Cycling Mount Rainier plays a key role in my history with randonneuring. Shortly after I started riding seriously and riding longer distances (a 2-day Seattle-to-Portland double century in 1996 and a 1-day STP in 1997), I set my sights on a classic of the local cycling scene. Each July, the Redmond Cycling Club (RCC), with which SIR shares many members, organizes RAMROD - The Ride Around Mount Rainier in One Day. I had heard that high demand made entries difficult to obtain. Not realizing that it wouldn't matter, I joined RCC in hopes of increasing my chances to ride. One benefit of membership was the RCC newsletter, which among other things, listed rides of possible interest to the membership. My first newsletter included a mention of a Seattle International Randonneurs 200km brevet. It seemed a bit extreme to ride 125 miles at the beginning of April, but I signed up anyway. Ten years later, I have ridden over 50,000 randonneur kilometers (a mark I passed without noticing on the 400km brevet earlier this year), but it started with me trying to get a leg up on a ride around Mount Rainier.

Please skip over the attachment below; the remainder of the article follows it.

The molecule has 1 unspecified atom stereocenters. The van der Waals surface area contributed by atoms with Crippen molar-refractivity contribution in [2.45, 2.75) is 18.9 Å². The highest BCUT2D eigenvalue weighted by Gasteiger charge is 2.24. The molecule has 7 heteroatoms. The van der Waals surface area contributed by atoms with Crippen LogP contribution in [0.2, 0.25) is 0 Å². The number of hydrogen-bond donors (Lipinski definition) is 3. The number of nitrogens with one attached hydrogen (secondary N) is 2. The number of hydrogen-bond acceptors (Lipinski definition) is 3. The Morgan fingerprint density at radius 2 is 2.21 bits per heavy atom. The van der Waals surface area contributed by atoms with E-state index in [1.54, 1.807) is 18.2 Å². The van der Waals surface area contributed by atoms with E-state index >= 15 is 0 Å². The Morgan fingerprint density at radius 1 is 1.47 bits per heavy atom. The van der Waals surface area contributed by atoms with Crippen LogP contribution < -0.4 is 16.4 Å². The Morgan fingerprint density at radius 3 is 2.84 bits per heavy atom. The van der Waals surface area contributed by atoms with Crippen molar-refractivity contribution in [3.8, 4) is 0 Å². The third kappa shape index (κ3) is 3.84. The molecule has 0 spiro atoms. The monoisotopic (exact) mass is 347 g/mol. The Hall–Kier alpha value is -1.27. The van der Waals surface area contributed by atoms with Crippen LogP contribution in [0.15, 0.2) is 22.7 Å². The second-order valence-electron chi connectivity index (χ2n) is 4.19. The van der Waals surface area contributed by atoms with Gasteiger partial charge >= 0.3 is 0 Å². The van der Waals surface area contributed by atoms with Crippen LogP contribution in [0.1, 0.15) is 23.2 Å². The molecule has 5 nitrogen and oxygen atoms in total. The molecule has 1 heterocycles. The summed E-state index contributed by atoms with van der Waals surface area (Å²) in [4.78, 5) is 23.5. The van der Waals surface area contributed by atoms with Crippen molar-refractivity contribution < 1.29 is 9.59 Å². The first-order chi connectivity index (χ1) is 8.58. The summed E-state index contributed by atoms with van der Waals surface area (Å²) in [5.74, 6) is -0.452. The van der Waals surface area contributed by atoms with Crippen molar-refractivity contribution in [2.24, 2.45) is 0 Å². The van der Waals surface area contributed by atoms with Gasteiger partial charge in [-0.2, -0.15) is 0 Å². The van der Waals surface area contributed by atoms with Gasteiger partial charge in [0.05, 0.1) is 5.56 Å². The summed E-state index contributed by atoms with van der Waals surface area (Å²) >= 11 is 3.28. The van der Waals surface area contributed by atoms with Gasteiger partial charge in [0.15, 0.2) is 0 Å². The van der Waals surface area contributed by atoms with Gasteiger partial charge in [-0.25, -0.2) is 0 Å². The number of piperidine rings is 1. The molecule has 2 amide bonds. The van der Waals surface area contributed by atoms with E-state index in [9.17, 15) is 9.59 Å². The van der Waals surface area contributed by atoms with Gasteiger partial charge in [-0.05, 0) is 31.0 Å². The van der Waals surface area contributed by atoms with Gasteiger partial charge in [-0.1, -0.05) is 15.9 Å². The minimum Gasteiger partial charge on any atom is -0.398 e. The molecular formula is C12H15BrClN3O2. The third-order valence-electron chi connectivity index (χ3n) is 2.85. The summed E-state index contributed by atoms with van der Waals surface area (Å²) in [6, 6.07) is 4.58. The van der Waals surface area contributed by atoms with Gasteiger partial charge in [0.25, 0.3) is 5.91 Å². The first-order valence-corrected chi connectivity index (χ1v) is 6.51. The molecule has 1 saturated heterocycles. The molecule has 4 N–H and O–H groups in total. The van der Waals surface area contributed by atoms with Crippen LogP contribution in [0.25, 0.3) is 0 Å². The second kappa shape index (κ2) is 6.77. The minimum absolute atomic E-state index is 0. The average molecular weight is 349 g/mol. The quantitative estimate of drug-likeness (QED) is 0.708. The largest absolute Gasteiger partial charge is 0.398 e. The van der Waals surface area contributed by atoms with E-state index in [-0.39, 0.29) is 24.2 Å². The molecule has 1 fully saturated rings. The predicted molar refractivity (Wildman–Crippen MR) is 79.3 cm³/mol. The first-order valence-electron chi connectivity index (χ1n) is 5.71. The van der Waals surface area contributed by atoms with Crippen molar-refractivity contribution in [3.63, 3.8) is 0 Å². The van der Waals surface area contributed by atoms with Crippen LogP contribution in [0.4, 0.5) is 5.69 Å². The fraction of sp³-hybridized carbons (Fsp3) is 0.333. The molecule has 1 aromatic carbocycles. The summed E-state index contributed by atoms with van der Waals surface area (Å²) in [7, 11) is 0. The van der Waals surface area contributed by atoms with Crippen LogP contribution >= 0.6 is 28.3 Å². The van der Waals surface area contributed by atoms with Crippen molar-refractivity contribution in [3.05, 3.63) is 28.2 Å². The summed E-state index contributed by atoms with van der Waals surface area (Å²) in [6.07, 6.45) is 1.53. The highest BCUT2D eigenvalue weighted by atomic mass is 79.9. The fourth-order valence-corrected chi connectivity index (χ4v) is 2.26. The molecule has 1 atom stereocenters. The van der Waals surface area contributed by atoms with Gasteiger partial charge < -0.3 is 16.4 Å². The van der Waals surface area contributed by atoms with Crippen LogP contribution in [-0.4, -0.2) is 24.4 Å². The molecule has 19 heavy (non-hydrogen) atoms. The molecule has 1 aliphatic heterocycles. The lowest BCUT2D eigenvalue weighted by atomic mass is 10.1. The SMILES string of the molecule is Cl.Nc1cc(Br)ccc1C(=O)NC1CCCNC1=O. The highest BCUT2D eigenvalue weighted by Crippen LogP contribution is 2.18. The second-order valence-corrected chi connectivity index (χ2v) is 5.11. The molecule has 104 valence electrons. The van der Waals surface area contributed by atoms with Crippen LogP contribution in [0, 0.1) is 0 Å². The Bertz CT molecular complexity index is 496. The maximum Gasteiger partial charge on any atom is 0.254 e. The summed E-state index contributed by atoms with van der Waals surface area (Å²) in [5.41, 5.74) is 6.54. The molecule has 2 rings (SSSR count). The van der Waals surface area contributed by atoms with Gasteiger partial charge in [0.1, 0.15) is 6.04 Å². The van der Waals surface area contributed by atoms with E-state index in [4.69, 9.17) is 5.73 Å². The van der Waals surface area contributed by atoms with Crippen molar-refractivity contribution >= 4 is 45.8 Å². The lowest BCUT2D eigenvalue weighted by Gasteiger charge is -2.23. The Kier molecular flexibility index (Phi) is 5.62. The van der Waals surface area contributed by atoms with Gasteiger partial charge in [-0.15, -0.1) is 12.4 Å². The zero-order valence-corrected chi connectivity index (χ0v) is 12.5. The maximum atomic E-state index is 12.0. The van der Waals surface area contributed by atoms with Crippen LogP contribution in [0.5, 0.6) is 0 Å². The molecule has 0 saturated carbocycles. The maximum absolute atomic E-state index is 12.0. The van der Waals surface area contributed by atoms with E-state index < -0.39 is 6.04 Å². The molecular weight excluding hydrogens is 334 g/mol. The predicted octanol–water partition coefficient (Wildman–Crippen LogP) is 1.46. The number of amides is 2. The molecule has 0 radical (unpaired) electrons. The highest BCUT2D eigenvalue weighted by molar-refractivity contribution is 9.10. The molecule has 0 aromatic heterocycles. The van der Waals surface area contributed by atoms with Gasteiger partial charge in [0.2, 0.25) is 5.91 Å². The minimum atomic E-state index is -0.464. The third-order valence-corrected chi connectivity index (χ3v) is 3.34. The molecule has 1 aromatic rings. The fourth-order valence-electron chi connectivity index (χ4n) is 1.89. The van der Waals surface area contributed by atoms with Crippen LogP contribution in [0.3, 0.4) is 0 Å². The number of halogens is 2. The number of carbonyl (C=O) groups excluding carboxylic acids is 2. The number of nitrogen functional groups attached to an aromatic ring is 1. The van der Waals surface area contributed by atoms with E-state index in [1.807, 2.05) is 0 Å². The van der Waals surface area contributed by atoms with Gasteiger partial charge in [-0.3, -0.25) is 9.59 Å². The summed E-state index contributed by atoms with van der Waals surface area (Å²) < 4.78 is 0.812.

In addition to RCC's terrific event, the ride around Mount Rainier now also exists as a RUSA permanent (#126). With nice weather in the forecast, for the weekend, I sent an invitation to the SIR mailing list to join me in riding the permanent. Takers included Rick Blacker, Steve Davis, Amy Pieper (on her first permanent), Robin Pieper, and Mark Roberts. One other rider came to the start, discovered his helmet was missing, and unhappily headed back home.

With great company, jaw-dropping scenery, delightful weather, heart-pounding climbs, and screaming descents, the day was simply perfect. Highlights: The first views of the mountain as the sky cleared approaching Ashford. Singing (ok, only a highlight for me) on the long climb to Paradise. (Along with Blood Sweat & Tears, I was "gonna get me a piece of the sky" as I ascended). Relaxing in the sun outside the newly remodeled Paradise Inn. High speed descent to the park entrance at Stevens Canyon. Riding companions waiting patiently atop the long slog up Cayuse Pass. Passing a closed deli in Greenwater, audibly lamenting the missed ice cream opportunity, being heard by the owners relaxing outside, and then enjoying cones in the open-for-us deli. A fast paceline down from Greenwater to the finish.